The attitude and enthusiasm of your class is a direct reflection of how your students perceive you. If you find yourself leading a class in which your students are not properly engaged or excited about the material, try looking for answers in the mirror. The best way to improve what is happening in your class is to see yourself as your students do, then make the adjustments necessary to provide them with the image you want them to see. When I am excited about what I am teaching, my students are excited to learn it. When I am having fun in class, so are they.
Conversely, when I am not fully engaged during class, the students are not either. On many occasions over the years I have had to reboot my own attitude and enthusiasm mid-semester, which has always been followed by an immediate improvement in the attitude and enthusiasm of the class.
I was fortunate to have this mirror effect made apparent to me even before I stepped foot in a classroom as a faculty member. When I first arrived at the University of Texas at Austin, I asked two senior colleagues for advice on teaching large organic chemistry lecture classes. One told me that I would be disappointed with student attitudes and that I should not expect students to be interested in organic chemistry. He went on to say that the students would be impossible to work with because they are focused on the wrong things. More than just a little shaken, I went to see the other colleague, who was known for teaching excellence and innovation. He told me that we were lucky to be faculty members at a major university with such enthusiastic and eager students. He was convinced our students love organic chemistry and predicted that interactions with them would be the highlights of most of my days on the faculty.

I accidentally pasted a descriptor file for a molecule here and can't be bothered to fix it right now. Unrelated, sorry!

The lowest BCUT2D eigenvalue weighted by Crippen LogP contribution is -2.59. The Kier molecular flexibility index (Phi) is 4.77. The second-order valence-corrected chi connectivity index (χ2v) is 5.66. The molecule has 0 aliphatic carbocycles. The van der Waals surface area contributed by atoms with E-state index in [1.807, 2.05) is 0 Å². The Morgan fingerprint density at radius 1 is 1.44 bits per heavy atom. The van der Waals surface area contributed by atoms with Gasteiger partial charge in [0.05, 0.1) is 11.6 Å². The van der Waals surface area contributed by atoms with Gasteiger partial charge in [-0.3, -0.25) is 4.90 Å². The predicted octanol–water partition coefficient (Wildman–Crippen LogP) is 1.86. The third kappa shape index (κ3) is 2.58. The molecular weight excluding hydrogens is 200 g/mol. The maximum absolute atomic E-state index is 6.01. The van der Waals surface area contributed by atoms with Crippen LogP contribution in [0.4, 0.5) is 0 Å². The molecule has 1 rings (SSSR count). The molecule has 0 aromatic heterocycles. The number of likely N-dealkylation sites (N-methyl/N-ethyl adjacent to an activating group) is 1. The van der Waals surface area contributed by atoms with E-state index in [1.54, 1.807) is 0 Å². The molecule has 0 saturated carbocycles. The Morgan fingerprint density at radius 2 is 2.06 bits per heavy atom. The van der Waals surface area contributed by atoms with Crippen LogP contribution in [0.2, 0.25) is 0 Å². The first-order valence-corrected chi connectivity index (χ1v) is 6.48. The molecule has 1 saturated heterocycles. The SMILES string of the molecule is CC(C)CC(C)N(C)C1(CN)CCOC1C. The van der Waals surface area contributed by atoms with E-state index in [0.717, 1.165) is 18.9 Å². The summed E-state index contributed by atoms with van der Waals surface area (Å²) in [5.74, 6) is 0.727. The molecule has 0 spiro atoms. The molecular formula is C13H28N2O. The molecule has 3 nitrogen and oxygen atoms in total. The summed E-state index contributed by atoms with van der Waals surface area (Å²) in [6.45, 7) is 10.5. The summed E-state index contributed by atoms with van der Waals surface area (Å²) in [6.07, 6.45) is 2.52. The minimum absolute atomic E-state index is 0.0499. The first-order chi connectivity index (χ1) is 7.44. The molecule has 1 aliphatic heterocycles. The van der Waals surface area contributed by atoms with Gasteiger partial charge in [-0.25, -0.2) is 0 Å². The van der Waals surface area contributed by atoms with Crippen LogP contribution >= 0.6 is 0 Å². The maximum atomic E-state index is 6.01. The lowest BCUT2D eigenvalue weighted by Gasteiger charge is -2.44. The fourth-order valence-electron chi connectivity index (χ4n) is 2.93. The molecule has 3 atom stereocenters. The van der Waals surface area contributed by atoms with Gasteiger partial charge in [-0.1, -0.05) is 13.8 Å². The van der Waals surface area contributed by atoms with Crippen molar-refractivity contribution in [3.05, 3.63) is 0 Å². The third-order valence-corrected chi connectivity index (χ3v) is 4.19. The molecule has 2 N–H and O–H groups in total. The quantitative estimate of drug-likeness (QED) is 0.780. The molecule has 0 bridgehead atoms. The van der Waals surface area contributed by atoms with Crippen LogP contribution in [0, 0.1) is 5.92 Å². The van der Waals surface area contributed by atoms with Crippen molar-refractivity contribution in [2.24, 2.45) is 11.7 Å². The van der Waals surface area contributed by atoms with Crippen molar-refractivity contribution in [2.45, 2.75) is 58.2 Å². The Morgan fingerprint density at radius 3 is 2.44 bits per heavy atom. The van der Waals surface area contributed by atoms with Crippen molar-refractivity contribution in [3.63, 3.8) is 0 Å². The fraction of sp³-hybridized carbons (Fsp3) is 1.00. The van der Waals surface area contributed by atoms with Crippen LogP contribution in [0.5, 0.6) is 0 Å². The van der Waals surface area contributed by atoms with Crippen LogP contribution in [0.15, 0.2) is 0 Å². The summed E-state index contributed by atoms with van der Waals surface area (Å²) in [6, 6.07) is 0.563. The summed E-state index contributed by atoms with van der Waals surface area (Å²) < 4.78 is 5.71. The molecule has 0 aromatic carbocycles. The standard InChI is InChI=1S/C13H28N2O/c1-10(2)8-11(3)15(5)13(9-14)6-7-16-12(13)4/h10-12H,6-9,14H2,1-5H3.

Immediately after the second conversation, I retreated to my office, shut the door, and began to process the two very different depictions of students. Knowing that both colleagues were talking about the same student population, I tried to draw a straight line between these data points. That’s when it dawned on me: in many ways, my two colleagues had just unknowingly described themselves. Both of them had correctly described the students they experienced, but each one’s description was a direct reflection of his own attitudes and engagement, whether positive or negative.
“[T]ry looking for the answers in the mirror”: that opening advice turned me off. I’m bald, wear glasses, and have a slight stoop. Looking in the mirror would just make me self-conscious.
Fortunately, I continued to read and realized that Brent Iverson was not emphasizing physical appearance but the ways teachers’ displays of enthusiasm for their subject could be contagious and inspire students to be engaged learners. Years ago, a new graduate teaching assistant demonstrated to me the truth of the power of the mirror effect. It was one hour before Barbara Chiarello’s first class as a teacher. She was terribly nervous. To calm her down I told her that first-year students were probably also nervous. If she stood before them as a nervous wreck, they would probably become more anxious. I told her to pretend as if she were at ease and full of enthusiasm for the class. She followed my advice. The students’ positive responses enabled her to drop the act of being calm and to be much more at ease and enthusiastic. The mirror effect obviously worked. Of course, she had advantages: she wasn’t bald, a glasses wearer, and a bit stooped.”